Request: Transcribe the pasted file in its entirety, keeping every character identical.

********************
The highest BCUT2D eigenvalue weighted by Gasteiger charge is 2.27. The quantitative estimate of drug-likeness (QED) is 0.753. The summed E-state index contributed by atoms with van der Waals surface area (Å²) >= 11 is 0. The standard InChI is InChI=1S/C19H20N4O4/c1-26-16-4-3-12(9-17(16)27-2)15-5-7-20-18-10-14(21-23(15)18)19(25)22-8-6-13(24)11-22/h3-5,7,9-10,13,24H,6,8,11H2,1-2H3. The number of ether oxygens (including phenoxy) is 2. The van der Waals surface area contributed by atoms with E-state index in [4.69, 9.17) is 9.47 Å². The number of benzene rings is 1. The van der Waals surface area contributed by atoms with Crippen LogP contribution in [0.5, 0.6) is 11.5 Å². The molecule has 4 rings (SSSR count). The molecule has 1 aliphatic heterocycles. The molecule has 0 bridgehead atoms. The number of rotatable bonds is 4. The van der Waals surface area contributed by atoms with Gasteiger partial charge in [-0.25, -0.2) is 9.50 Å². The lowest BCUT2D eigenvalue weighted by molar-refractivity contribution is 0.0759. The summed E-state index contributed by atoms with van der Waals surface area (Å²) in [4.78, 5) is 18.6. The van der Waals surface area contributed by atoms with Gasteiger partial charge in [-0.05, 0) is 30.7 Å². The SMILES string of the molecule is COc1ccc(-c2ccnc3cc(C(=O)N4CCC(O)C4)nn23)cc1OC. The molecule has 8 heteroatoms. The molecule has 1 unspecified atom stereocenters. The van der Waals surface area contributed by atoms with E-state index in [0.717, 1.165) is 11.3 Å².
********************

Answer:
The highest BCUT2D eigenvalue weighted by Gasteiger charge is 2.27. The quantitative estimate of drug-likeness (QED) is 0.753. The summed E-state index contributed by atoms with van der Waals surface area (Å²) >= 11 is 0. The standard InChI is InChI=1S/C19H20N4O4/c1-26-16-4-3-12(9-17(16)27-2)15-5-7-20-18-10-14(21-23(15)18)19(25)22-8-6-13(24)11-22/h3-5,7,9-10,13,24H,6,8,11H2,1-2H3. The number of ether oxygens (including phenoxy) is 2. The van der Waals surface area contributed by atoms with E-state index in [4.69, 9.17) is 9.47 Å². The number of benzene rings is 1. The van der Waals surface area contributed by atoms with Crippen LogP contribution in [0.5, 0.6) is 11.5 Å². The molecule has 4 rings (SSSR count). The molecule has 1 aliphatic heterocycles. The molecule has 0 bridgehead atoms. The number of rotatable bonds is 4. The van der Waals surface area contributed by atoms with Gasteiger partial charge in [-0.25, -0.2) is 9.50 Å². The lowest BCUT2D eigenvalue weighted by molar-refractivity contribution is 0.0759. The summed E-state index contributed by atoms with van der Waals surface area (Å²) in [4.78, 5) is 18.6. The van der Waals surface area contributed by atoms with Gasteiger partial charge in [-0.05, 0) is 30.7 Å². The SMILES string of the molecule is COc1ccc(-c2ccnc3cc(C(=O)N4CCC(O)C4)nn23)cc1OC. The molecule has 8 heteroatoms. The molecule has 1 unspecified atom stereocenters. The van der Waals surface area contributed by atoms with E-state index in [0.717, 1.165) is 11.3 Å².